Aspects of forest plan concern county
By STEVE KADEL Western News Reporter
Lincoln County Commissioners got a preview of the starting point for discussions about the Kootenai National Forest's new management plan Wednesday, and they weren't thrilled with some aspects.
Commissioner John Konzen noticed that forest lands near Troy are slated for "moderate intensity management" instead of the "high intensity management" of some parcels near Libby. He indicated a preference for more timber harvesting in the Troy area.
"I see one 6C (high intensity) in the entire Three Rivers district," Konzen said. "I don't know what that reflects."
"It reflects what people were saying up there (during previous public meetings) and that Troy is composed primarily of bear management areas," Kootenai National Forest planner Kirsten Kaiser said.
Commissioner Marianne Roose added that past meetings in Eureka brought out strong support for snowmachine and ATV use, but those activities don't appear to be emphasized in the plan — which is ready for a new round of meetings next week to continue shaping its language.
"It seems like the majority of the people were not heard," Roose said. "Ten percent of the people's voice carried more than the others. We heard these comments over and over, that they were wasting their time."
Kootenai National Forest public affairs officer Greg Kujawa said forest management doesn't boil down to a popularity contest among county residents.
"It's too complex to be a simple voting process," he said, adding that some watersheds in the Kootenai "are hurting from past harvesting."
Konzen agreed with Roose that public testimony wasn't built into the document, at least at this stage.
"I'm kind of astonished at this," he said. "But I understand the process is continuing."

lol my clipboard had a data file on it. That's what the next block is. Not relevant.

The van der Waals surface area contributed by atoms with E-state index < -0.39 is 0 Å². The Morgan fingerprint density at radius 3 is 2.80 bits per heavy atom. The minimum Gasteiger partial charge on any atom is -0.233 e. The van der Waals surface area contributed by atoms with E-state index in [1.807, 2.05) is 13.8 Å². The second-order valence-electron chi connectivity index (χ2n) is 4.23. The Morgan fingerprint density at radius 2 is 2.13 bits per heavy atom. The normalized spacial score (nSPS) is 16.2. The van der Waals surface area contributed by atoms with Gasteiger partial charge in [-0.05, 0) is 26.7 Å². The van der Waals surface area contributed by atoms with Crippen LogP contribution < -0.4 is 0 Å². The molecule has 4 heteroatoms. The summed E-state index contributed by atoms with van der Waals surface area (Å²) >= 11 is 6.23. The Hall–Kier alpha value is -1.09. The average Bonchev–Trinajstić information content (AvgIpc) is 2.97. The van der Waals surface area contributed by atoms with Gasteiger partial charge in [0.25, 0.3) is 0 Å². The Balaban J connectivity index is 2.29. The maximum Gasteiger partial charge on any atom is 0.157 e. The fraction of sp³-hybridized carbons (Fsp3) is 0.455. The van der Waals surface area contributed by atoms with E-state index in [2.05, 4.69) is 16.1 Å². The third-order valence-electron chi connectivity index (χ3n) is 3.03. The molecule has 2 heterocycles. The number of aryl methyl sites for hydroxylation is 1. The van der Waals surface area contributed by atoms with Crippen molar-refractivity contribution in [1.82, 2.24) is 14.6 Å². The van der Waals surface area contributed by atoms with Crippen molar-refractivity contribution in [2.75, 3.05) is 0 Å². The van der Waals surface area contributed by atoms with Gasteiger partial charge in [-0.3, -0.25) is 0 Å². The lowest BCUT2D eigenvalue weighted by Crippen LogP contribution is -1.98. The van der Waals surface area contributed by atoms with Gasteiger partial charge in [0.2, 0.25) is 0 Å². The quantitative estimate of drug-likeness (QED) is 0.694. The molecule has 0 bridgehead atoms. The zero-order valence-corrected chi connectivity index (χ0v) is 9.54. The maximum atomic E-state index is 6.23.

Kujawa said forest officials are still crunching numbers to see how much timber will be cut in the next 10 to 15 years. He estimated next year's amount will probably stay at the current level of 50 million board feet.
"We would likely produce more on the forest, but we're only getting so much budget to do timber sales," Kujawa said. The $26 million to $28 million in federal money the Kootenai gets annually must cover recreation needs as well as timber harvests, he said.
Commissioner Rita Windom suggested it might be time to use Lincoln County Resource Advisory Committee funding for timber projects.
"We've been doing the feel-good things" with RAC money, she said.
As for wilderness recommendations, the plan now calls for boosting it from 102,500 acres to 191,600 acres. Areas recommended for wilderness status in the current plan include Cabinet additions, Scotchman Peaks, Ten Lakes Contiguous Area, and the Ten Lakes Wilderness Study Area. Those also are included in the proposed update.
New areas proposed for wilderness status include Whitefish Divide (the Marston Face and Thompson Seton inventoried roadless areas), Northwest Peaks and Roderick Mountain.
"There's some proposed wilderness here, but we didn't put a whole lot of emphasis on that," Kujawa said.
The last Kootenai forest plan was adopted in 1987. The process has changed since then, with a "starting point" document for public discussions replacing the old practice of offering five alternatives including one tabbed by the Forest Service as its preferred alternative.
Kujawa emphasized that the next round of public meetings provide another chance for the public to get involved. Comment will be taken through the end of August, with a draft forest plan scheduled for release in January or February.
Meetings are scheduled Tuesday, July 12, from 6-8 p.m. at the Troy High School auditorium. The session originally was planned for Troy Ranger District, but was changed to accommodate a larger crowd.
Additional meetings are set for Wednesday, July 13, from 6-8 p.m. at the upper Yaak center and Thursday, July 14, from 6-8 p.m. at the Kootenai National Forest's supervisor's office.
"This is just the beginning point," Kujawa said of the document to be unveiled in the meetings. "I hope people will help us improve this."